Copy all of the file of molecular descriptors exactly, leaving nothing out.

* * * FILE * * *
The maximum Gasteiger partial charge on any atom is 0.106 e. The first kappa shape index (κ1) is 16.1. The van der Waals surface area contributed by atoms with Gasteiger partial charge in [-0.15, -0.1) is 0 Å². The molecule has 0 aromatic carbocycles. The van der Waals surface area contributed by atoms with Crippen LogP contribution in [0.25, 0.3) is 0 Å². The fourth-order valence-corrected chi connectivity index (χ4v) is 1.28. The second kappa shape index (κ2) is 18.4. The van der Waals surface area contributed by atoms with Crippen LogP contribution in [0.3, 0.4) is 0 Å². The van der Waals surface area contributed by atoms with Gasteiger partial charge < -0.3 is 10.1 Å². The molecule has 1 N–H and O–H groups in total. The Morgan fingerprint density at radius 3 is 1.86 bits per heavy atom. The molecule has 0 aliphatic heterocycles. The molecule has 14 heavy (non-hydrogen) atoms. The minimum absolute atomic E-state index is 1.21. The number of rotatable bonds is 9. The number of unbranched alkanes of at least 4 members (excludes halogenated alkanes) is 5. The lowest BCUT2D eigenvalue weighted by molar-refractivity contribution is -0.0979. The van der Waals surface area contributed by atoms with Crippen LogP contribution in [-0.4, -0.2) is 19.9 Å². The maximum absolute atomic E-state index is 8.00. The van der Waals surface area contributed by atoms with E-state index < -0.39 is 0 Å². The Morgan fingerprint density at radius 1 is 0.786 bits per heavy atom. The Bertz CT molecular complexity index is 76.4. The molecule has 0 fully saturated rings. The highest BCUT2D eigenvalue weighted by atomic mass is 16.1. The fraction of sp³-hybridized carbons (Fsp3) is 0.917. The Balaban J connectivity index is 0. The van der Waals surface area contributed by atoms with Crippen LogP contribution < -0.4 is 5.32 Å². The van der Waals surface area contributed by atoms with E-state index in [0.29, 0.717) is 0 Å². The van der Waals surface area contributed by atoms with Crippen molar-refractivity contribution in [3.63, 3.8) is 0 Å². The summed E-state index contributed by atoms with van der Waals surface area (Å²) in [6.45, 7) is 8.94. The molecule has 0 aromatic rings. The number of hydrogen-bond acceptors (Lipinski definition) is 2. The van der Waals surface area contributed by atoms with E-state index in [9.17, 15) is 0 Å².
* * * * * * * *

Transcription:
The maximum Gasteiger partial charge on any atom is 0.106 e. The first kappa shape index (κ1) is 16.1. The van der Waals surface area contributed by atoms with Gasteiger partial charge in [-0.15, -0.1) is 0 Å². The molecule has 0 aromatic carbocycles. The van der Waals surface area contributed by atoms with Crippen LogP contribution in [0.25, 0.3) is 0 Å². The fourth-order valence-corrected chi connectivity index (χ4v) is 1.28. The second kappa shape index (κ2) is 18.4. The van der Waals surface area contributed by atoms with Crippen LogP contribution in [0.3, 0.4) is 0 Å². The van der Waals surface area contributed by atoms with Gasteiger partial charge < -0.3 is 10.1 Å². The molecule has 1 N–H and O–H groups in total. The Morgan fingerprint density at radius 3 is 1.86 bits per heavy atom. The molecule has 0 aliphatic heterocycles. The molecule has 14 heavy (non-hydrogen) atoms. The minimum absolute atomic E-state index is 1.21. The number of rotatable bonds is 9. The number of unbranched alkanes of at least 4 members (excludes halogenated alkanes) is 5. The lowest BCUT2D eigenvalue weighted by molar-refractivity contribution is -0.0979. The van der Waals surface area contributed by atoms with Crippen LogP contribution in [-0.4, -0.2) is 19.9 Å². The maximum absolute atomic E-state index is 8.00. The van der Waals surface area contributed by atoms with E-state index < -0.39 is 0 Å². The Morgan fingerprint density at radius 1 is 0.786 bits per heavy atom. The Bertz CT molecular complexity index is 76.4. The molecule has 0 fully saturated rings. The highest BCUT2D eigenvalue weighted by atomic mass is 16.1. The fraction of sp³-hybridized carbons (Fsp3) is 0.917. The Balaban J connectivity index is 0. The van der Waals surface area contributed by atoms with Crippen LogP contribution < -0.4 is 5.32 Å². The van der Waals surface area contributed by atoms with E-state index in [0.29, 0.717) is 0 Å². The van der Waals surface area contributed by atoms with Crippen molar-refractivity contribution in [3.63, 3.8) is 0 Å². The summed E-state index contributed by atoms with van der Waals surface area (Å²) in [6.45, 7) is 8.94. The molecule has 0 aromatic rings. The number of hydrogen-bond acceptors (Lipinski definition) is 2. The van der Waals surface area contributed by atoms with E-state index in [9.17, 15) is 0 Å².